PLINK: Whole genome data analysis toolset
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Population stratification

A simple but powerful approach to population stratification is
included in PLINK, that can use whole genome SNP data in a
computationally efficient manner. We use complete linkage
agglomerative clustering, based on pairwise IBS distance, but with
some modifications to the clustering process: restrictions based on a
significance test for whether two individuals belong to the same
population (i.e. do not merge clusters that contain significantly
different individuals) , a phenotype criterion (i.e. all pairs must
contain at least one case and one control) and a cluster size
restriction (i.e. such that, with a cluster size of 2, for example,
the subsequent association test would implicitly match every case with
its nearest control, as long as the case and control do not show
evidence of belonging to different populations). Any evidence of
population substructure (from this or any other analysis) can be
incorporated in subsequent association tests via the specification of
clusters, as at each permutation step of the tests described below,
individuals are only permuted within cluster.
All these analyses require a large number of SNPs!IBS distance matrix
To create matrix of IBS pairwise distances
plink --file mydata --matrix
creates two files

plink.mdist
plink.pdist

which contain the IBS distances and p-value tests for all pairs of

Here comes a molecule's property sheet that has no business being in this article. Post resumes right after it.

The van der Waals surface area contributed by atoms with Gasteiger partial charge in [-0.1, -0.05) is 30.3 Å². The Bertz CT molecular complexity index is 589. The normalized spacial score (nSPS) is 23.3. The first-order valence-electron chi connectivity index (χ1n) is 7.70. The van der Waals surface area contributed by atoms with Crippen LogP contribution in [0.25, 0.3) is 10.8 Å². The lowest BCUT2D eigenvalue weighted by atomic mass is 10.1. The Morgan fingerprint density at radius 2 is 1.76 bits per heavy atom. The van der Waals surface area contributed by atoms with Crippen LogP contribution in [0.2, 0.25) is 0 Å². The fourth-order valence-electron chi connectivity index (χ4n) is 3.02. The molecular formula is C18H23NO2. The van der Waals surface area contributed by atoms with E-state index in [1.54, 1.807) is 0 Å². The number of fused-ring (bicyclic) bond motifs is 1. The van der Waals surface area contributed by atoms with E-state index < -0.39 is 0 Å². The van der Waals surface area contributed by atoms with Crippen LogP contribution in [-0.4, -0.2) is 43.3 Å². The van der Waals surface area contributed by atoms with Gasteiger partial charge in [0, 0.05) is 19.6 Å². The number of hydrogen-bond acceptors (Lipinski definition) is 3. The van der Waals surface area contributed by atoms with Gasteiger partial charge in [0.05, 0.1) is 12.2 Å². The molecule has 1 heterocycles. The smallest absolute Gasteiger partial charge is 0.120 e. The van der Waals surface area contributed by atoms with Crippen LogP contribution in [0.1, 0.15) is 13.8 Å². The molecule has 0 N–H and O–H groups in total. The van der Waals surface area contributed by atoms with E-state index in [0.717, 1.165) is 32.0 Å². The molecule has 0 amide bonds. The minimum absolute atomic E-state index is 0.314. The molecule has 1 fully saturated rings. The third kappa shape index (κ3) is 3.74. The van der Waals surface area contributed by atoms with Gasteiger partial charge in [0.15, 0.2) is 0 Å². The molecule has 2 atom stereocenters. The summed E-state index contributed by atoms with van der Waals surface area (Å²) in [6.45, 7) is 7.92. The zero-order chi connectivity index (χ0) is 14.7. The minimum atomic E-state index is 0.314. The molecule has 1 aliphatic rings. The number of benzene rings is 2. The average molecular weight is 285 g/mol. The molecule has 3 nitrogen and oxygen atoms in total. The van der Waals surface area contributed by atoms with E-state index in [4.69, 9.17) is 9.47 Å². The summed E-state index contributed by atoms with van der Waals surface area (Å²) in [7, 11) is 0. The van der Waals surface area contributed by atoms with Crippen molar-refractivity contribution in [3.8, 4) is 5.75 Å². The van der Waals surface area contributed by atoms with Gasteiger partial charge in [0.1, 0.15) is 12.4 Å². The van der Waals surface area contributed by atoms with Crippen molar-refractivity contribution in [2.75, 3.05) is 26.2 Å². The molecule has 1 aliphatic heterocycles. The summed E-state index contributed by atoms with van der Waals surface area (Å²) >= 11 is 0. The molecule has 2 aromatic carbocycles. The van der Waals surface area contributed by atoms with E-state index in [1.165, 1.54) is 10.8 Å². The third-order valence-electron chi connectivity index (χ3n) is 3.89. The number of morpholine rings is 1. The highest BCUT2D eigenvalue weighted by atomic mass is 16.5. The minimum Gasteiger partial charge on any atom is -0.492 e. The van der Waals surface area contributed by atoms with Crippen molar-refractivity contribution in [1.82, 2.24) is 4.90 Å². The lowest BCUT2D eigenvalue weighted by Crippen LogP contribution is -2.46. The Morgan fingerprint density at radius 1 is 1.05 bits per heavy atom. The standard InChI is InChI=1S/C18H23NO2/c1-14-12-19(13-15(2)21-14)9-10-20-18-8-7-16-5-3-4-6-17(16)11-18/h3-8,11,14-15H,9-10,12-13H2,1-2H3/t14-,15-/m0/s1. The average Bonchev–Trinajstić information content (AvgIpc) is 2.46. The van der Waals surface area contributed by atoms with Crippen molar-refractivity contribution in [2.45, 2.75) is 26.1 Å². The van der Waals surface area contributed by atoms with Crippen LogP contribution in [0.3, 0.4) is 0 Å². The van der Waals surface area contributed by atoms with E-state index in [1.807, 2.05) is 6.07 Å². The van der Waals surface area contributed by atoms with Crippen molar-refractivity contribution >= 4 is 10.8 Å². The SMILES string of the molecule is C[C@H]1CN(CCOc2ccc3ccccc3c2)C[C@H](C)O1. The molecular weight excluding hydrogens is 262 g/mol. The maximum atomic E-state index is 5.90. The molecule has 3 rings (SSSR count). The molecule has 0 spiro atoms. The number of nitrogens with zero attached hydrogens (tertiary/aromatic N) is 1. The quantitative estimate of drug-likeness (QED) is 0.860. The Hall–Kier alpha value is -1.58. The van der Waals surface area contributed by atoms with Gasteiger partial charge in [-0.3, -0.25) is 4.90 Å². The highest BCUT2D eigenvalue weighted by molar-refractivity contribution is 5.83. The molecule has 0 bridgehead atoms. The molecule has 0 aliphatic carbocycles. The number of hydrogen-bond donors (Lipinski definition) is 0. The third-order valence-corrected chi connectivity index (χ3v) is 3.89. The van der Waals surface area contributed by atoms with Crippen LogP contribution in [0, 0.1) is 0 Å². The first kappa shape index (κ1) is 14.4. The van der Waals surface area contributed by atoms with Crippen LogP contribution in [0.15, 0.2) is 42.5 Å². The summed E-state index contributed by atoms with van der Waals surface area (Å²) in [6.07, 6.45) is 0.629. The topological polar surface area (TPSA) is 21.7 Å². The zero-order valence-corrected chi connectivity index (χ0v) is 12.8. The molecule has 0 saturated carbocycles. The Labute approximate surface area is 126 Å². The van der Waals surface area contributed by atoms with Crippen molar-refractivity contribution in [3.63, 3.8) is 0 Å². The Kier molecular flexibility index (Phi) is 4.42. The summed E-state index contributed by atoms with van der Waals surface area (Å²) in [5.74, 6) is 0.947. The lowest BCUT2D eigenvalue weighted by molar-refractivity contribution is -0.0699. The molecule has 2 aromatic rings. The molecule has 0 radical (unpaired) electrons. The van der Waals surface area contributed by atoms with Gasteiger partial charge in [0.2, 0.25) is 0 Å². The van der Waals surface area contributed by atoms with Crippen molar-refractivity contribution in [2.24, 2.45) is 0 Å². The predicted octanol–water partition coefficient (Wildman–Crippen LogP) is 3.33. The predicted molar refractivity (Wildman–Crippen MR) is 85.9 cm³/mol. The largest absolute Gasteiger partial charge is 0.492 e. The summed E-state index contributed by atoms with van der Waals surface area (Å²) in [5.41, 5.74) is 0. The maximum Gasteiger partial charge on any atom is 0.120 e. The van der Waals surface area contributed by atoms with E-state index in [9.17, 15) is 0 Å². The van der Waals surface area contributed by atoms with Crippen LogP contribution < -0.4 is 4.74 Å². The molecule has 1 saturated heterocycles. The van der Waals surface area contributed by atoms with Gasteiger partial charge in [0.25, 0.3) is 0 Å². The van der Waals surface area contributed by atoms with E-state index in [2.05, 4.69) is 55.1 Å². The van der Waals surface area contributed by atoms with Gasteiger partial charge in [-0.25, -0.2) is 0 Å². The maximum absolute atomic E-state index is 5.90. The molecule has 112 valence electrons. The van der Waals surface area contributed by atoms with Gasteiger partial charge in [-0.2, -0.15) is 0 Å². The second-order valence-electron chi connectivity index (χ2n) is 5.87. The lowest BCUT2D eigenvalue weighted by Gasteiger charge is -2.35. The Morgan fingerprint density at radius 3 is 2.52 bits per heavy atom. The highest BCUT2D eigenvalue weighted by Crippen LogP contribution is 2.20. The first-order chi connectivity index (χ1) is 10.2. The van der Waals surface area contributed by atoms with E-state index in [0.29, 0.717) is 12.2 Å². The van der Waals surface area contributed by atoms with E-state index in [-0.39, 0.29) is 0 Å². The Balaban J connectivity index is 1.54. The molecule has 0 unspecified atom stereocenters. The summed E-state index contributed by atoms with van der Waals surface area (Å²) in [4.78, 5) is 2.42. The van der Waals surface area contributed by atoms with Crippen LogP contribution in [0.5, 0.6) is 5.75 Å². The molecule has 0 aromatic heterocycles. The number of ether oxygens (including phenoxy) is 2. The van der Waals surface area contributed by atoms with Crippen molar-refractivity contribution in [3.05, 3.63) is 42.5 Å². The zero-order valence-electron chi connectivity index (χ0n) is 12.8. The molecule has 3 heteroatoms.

individuals.
HINT See the FAQ
page for instructions on using using R to visualise these results.
IBS clustering
To perform the clustering:
plink --file mydata --cluster
The output is sent to four files

that contain similar information but in different formats. The
The cluster0 file contains information on the merging process.
The cluster1 file contains information on the final solution, listed by cluster: e.g. for 4 individuals in 3 clusters:

0 A
1 B C
2 D

The cluster2 file contains the same information but listed by individual:

A 0
B 1
C 1
D 2

The cluster3 file is in the same format as cluster2 but contains all solutions, each column is a solution: e.g.

A 0 0 0 0
B 1 1 1 0
C 2 1 1 0
D 3 2 0 0

i.e. reading from left to right, we start with N clusters of size 1; moving right, we end with 1 cluster size N.
Constraints on clustering
The extra constraints that can be placed on the clustering, as options
that go along with the --cluster option. (Note:
--matrix and --cluster can be performed at the same
time)
To only merge clusters that do not contain individuals differing at a
certain p-value:
--merge 0.0001
To ensure that every cluster has at least one case and one control:
--cc
To set the maximum cluster size to a certain value, e.g. 2:
--mc 2
Putting these together with some of the association options
will probably be the most common usuage of this cluster option. Some
of these are illustrated in the association
analysis section.
WARNING! The calculation of p-values for all pairs
assumes that all SNPs are uncorrelated, i.e. not too close together. (The
basic IBS clustering does not make this assumption). Therefore, if this
option is used, it should only be performed on a subset of independent
SNPs.
HINT Also, this test is susceptible to non-random missingness
in genotypes, particularly if heterozygotes are more likely to be dropped.
It is therefore good practice to set the --geno very high for
this analysis, e.g. so only SNPs with virtually complete genotyping are
included.
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